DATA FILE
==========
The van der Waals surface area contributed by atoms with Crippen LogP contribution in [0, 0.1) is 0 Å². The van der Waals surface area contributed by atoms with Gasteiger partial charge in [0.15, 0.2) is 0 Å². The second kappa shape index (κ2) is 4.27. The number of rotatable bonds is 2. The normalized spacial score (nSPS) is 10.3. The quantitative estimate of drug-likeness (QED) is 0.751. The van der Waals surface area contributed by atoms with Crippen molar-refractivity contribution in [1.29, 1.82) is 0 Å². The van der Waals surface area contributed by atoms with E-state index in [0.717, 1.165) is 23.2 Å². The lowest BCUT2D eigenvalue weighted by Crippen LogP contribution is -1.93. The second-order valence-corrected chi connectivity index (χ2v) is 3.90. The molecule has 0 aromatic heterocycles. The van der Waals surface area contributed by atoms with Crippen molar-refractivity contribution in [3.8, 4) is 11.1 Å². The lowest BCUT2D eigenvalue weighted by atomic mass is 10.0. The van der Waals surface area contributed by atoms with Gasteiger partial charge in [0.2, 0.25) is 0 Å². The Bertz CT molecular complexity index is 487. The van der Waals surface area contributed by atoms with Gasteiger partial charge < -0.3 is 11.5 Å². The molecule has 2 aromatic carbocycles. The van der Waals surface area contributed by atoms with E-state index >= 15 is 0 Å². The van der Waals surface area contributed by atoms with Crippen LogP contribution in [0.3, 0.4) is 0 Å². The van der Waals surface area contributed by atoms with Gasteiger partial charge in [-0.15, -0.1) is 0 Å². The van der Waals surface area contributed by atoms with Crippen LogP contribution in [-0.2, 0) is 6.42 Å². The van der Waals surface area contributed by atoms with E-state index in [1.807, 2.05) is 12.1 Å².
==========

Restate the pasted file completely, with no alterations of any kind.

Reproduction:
The van der Waals surface area contributed by atoms with Crippen LogP contribution in [0, 0.1) is 0 Å². The van der Waals surface area contributed by atoms with Gasteiger partial charge in [0.15, 0.2) is 0 Å². The second kappa shape index (κ2) is 4.27. The number of rotatable bonds is 2. The normalized spacial score (nSPS) is 10.3. The quantitative estimate of drug-likeness (QED) is 0.751. The van der Waals surface area contributed by atoms with Crippen molar-refractivity contribution in [1.29, 1.82) is 0 Å². The van der Waals surface area contributed by atoms with E-state index in [0.717, 1.165) is 23.2 Å². The lowest BCUT2D eigenvalue weighted by Crippen LogP contribution is -1.93. The second-order valence-corrected chi connectivity index (χ2v) is 3.90. The molecule has 0 aromatic heterocycles. The van der Waals surface area contributed by atoms with Crippen molar-refractivity contribution in [3.8, 4) is 11.1 Å². The lowest BCUT2D eigenvalue weighted by atomic mass is 10.0. The van der Waals surface area contributed by atoms with Gasteiger partial charge in [0.2, 0.25) is 0 Å². The Bertz CT molecular complexity index is 487. The van der Waals surface area contributed by atoms with Gasteiger partial charge < -0.3 is 11.5 Å². The molecule has 2 aromatic carbocycles. The van der Waals surface area contributed by atoms with E-state index >= 15 is 0 Å². The van der Waals surface area contributed by atoms with Crippen LogP contribution in [0.3, 0.4) is 0 Å². The van der Waals surface area contributed by atoms with Gasteiger partial charge in [-0.15, -0.1) is 0 Å². The van der Waals surface area contributed by atoms with Crippen LogP contribution in [-0.2, 0) is 6.42 Å². The van der Waals surface area contributed by atoms with E-state index in [1.807, 2.05) is 12.1 Å².